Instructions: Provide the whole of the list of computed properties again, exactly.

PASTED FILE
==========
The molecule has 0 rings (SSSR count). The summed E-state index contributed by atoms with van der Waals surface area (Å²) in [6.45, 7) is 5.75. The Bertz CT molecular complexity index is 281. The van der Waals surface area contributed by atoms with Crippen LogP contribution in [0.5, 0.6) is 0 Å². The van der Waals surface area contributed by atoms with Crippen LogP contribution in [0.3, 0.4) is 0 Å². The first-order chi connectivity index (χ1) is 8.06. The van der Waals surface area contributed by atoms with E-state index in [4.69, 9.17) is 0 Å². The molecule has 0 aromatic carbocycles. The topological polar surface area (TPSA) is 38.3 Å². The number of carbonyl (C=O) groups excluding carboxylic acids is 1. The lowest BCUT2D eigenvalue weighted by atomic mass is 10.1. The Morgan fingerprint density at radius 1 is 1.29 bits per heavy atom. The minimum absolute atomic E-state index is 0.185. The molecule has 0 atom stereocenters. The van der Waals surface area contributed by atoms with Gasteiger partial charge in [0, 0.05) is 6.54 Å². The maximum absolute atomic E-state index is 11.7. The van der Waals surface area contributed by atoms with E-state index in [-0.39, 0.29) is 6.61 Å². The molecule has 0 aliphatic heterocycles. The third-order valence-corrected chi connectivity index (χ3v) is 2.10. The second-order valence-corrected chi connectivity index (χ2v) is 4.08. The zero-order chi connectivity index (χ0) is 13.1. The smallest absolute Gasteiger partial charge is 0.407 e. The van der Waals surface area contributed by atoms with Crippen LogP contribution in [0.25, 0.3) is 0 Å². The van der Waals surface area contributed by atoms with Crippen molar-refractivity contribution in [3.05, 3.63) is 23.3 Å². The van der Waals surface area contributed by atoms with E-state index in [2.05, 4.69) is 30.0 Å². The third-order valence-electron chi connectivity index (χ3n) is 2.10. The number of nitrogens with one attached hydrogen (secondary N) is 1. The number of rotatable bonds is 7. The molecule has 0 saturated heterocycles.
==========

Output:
The molecule has 0 rings (SSSR count). The summed E-state index contributed by atoms with van der Waals surface area (Å²) in [6.45, 7) is 5.75. The Bertz CT molecular complexity index is 281. The van der Waals surface area contributed by atoms with Crippen LogP contribution in [0.5, 0.6) is 0 Å². The van der Waals surface area contributed by atoms with Crippen LogP contribution in [0.3, 0.4) is 0 Å². The first-order chi connectivity index (χ1) is 8.06. The van der Waals surface area contributed by atoms with E-state index in [4.69, 9.17) is 0 Å². The molecule has 0 aromatic carbocycles. The topological polar surface area (TPSA) is 38.3 Å². The number of carbonyl (C=O) groups excluding carboxylic acids is 1. The lowest BCUT2D eigenvalue weighted by atomic mass is 10.1. The Morgan fingerprint density at radius 1 is 1.29 bits per heavy atom. The minimum absolute atomic E-state index is 0.185. The molecule has 0 atom stereocenters. The van der Waals surface area contributed by atoms with Gasteiger partial charge in [0, 0.05) is 6.54 Å². The maximum absolute atomic E-state index is 11.7. The van der Waals surface area contributed by atoms with E-state index in [-0.39, 0.29) is 6.61 Å². The molecule has 0 aliphatic heterocycles. The third-order valence-corrected chi connectivity index (χ3v) is 2.10. The second-order valence-corrected chi connectivity index (χ2v) is 4.08. The zero-order chi connectivity index (χ0) is 13.1. The smallest absolute Gasteiger partial charge is 0.407 e. The van der Waals surface area contributed by atoms with Crippen LogP contribution in [0.25, 0.3) is 0 Å². The van der Waals surface area contributed by atoms with Crippen molar-refractivity contribution in [3.05, 3.63) is 23.3 Å². The van der Waals surface area contributed by atoms with E-state index in [2.05, 4.69) is 30.0 Å². The third-order valence-electron chi connectivity index (χ3n) is 2.10. The number of nitrogens with one attached hydrogen (secondary N) is 1. The number of rotatable bonds is 7. The molecule has 0 saturated heterocycles.